Will we see a change in the way NICE works with GPs?
One of the things I’m committed to is engaging with representatives of real, frontline GPs. I want to take this back to square one: what’s the problem, what is bugging GPs about the way NICE does things, how can we get it better? I’m expecting big things from that.
Is this a new GP advisory board at NICE?
I haven’t got a name for it yet, but initially it will be an informal meeting to discuss the best way to tackle the sort of issues that Pulse has been so effective at flagging up. I am very aware from all the GPs that I meet that general practice is under a lot of pressure at the moment. NICE is seen as part of the establishment, and that causes real problems. [But] what NICE is here for is to produce the best possible advice to help people deliver high-quality care.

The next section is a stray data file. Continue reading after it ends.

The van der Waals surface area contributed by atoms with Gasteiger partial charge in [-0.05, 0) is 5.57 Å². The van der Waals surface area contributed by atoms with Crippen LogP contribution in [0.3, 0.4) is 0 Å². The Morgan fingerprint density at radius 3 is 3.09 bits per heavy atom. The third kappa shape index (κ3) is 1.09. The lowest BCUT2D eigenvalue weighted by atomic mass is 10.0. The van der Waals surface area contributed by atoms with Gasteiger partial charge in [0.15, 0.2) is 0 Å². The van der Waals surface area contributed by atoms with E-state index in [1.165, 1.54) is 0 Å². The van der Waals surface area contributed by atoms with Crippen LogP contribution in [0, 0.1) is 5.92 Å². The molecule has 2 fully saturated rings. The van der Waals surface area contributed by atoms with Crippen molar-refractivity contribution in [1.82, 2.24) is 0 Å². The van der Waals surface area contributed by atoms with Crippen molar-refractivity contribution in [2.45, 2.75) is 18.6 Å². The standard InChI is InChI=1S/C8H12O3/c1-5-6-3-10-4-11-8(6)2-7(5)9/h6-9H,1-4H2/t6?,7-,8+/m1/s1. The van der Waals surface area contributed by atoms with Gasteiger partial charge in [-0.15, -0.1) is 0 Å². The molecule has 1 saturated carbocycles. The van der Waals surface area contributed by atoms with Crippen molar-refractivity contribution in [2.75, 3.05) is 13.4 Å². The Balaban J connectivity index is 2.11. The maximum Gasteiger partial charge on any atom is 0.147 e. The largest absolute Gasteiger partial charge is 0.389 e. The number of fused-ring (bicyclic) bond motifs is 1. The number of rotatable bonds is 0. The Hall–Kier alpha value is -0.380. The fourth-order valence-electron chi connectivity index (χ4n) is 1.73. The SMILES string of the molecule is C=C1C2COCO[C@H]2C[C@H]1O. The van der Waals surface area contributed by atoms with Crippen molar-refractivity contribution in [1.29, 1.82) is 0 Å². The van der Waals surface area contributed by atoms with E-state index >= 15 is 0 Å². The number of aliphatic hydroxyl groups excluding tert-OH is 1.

Who are you inviting to the table?
I can’t tell you until I have spoken to them.
CV – Professor David Haslam
Qualified in 1972 from University of Birmingham Medical School
• 1976-2011 GP in Huntingdon, Cambs
• 2001-04. RCGP chair
• 2006-09 RCGP president
• 2008-13 National clinical adviser to CQC
• 2011-12 BMA president
• 2013-present NICE chair
Professor Haslam is also a Fellow of the RCGP, the Faculty of Public Health, the Academy of Medical Educators and the Royal College of Physicians. He is the author of 13 books
CBE in 2004 for services to medicine
Music, spending time with family and racking up the miles on his pedometer